Assuming your boat is 30 feet long, here are two ways you could outfit the boat, resulting in different power requirements from your windlass. In both cases, we calculate maximum load on the windlass by multiplying the total weight by three.
100 feet x 3/8ths-inch chain = 150 pounds
Anchor = 60 pounds
Total weight = 210 pounds
Factor x 3 = 630 pounds
In this example, be certain the max pull of the windlass exceeds 630 pounds, and you’ll have power to spare.
20 feet x 3/8ths-inch chain = 30 pounds
180 feet x 5/8ths-inch 3-strand rope = 40 pounds
Anchor = 60 pounds
Total weight = 130 pounds
Factor x 3 = 390 pounds
In this example, if the max pull of the windlass exceeds 390 pounds, you’ll have power to spare. Be careful, though, because someday you may decide to change to an all-chain rode and you may need to upgrade to a model that can manage a heavier load.
Can you choose my windlass based on the size of your boat?
Manufacturers of windlasses provide guides based on boat length that will narrow down your choices. Below are sizing charts from four major windlass manufacturers. Actual selection should be made after reviewing your options with a competent marine consultant.
How much power does an anchor windlass need?
Your windlass is intended to lift the anchor and ground tackle, not pull or drag the boat. A typical rule of thumb is to take the total weight of your anchor plus complete anchor rode and multiply that by a factor of three to calculate maximum load the windlass may experience. This number should be less than the power rating of the windlass. As examples, Lofrans Project 500 and 1000 models have 1075-pound and 1500-pound power ratings, and the more powerful windlass would be needed for the example given in the previous question. However, there may be other factors to consider, and we strongly recommend that you consult marine professionals when determining what size windlass is right for your boat.
If the power rating represents maximum load, what percentage of that is a typical working load for an anchor windlass?
When looking at power ratings, the one-third factor applies. In simplest terms, for a windlass with a max load of 1500 pounds, ground tackle weight should be under 500 pounds.
At what angle should the rode approach a horizontal windlass?
The vertical angle of the rode when it contacts the windlass is usually more important with chain than with rope. When approaching the chain wheel, ideally the chain is parallel to the waterline or coming uphill, gaining a few degrees of engagement and perhaps half a link pocket of contact. That can make a difference. If the bow roller is higher than the winch, there will be less contact and the chain will be more prone to slipping. In those cases, we might recommend a vertical windlass or to mount the windlass on a riser box, giving it a bit more elevation.
Positioning the windlass chain-wheel on deck straight in line with the bow roller is ideal, which is why the base of the windlass is often set slightly off center-line. The lead angle to the windlass should in any case be within 5 degrees to port or starboard of the center of the bow roller.
At what angle should the rode approach a vertical windlass?
The angle at which the anchor rode reaches the chainwheel on a vertical windlass is less critical since so much more of the wheel is in contact with the chain or rope. This means the height and pitch of the bow roller is more important to consider on a boat with a vertical windlass.
What should the proximity of the windlass be to the bow roller?
Usually the most important factor in positioning the windlass is simply to locate it over the deepest portion of locker to get the most drop. With depth, gravity is going to take the rode deeper into the locker.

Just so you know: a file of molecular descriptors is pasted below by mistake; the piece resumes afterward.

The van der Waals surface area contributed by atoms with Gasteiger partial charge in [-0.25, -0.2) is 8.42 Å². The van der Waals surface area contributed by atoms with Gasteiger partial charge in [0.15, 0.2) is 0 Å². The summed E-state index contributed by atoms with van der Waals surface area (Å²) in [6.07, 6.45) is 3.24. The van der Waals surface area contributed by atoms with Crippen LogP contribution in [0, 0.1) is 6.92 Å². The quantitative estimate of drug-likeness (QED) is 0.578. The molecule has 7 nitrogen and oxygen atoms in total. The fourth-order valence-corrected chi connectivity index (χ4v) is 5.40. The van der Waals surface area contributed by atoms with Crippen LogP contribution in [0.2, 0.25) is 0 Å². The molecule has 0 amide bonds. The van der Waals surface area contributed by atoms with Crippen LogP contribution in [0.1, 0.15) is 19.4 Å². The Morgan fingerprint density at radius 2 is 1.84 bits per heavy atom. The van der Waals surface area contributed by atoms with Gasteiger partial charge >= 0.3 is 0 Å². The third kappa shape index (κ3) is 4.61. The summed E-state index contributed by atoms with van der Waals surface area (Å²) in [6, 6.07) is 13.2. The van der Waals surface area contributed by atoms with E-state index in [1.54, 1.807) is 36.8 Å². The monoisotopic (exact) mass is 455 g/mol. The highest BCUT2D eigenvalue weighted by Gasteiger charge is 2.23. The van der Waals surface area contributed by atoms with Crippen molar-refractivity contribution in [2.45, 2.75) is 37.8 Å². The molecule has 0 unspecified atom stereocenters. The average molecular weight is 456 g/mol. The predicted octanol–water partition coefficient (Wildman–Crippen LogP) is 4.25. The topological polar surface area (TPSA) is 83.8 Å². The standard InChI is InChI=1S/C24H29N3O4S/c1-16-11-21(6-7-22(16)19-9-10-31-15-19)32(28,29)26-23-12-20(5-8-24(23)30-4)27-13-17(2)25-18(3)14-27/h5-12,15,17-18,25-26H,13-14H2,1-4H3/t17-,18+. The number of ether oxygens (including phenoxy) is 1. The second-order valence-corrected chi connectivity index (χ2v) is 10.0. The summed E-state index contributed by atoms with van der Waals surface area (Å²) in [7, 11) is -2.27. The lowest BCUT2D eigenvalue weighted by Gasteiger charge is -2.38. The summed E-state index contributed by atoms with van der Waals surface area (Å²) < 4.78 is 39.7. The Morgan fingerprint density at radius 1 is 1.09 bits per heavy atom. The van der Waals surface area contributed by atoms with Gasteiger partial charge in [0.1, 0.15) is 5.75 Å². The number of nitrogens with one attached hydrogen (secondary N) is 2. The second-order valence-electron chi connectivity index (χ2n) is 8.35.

What if the boat doesn’t have a bow roller?
If there was no windlass on the boat previously, there’s a good chance you’ll have to add a bow roller. How you will go about installing one will vary from boat to boat and may require modification if you have tall, or metal, toerails and need to mount a bow roller on top of the toerail, pass through the rail, or pass under it. At Imtra, we sell a line of bow rollers but we don’t do installations. Consult with boat manufacturers, boatyards and owners groups, and with luck you’ll find a similar or matching boat model that has already worked it out.
Sometimes adding a new bow roller is as simple as a bolt-on installation. Often, our customers add a bow roller and need to switch from a single red-and-green navigation light on the center-line to separate red and green lights to mount farther outboard.
Don’t forget that there is a selection process to obtaining the right bow roller, too. Your bow roller needs to be specific to the weight and type of anchor you choose so the anchor seats properly when raised.
Keep in mind the bow roller doesn’t have to be mounted exactly on centerline, although there should be no more than five degrees of deflection either left or right. In our experience, most bow rollers are mounted a bit to the left of center, which helps bypass a piece of deck hardware or the headstay fitting on a sailboat.
How do you match a windlass to your boat’s electrical system?
Assuming that you didn’t choose a manual windlass and you don’t have the option of utilizing hydraulic power by connecting up to your engine, you need to assess your electrical system, the size of your circuit breakers, and the gauge of your wiring. Each windlass model has a power wattage rating, and your batteries, wiring and circuit breakers must have the capacity to safely deliver that full motor current to the windlass.
There are many factors involved, including the wiring size, the distance it must run from battery to winch (round trip, to and from), and the resultant voltage drop (see ABYC 10% voltage drop table), and we recommend that you review with a professional in your decision-making.
How do you avoid an expensive electrical upgrade if you need a higher-wattage windlass?
Let’s say in your situation that given the weight of your chain and anchor, your ideal windlass would have a 1000-watt maximum load, but your electrical system is under-spec with 6 gauge wire and a 70-amp circuit breaker. The solution may be to compromise and choose a windlass with a 700-watt motor that only needs a 70-amp circuit breaker, then reduce the load on the windlass by using more rope and less chain.
For even more information on windlasses and anchoring products, check out Imtra’s anchoring catalog!
Written By John Burnham & Conrad Taylor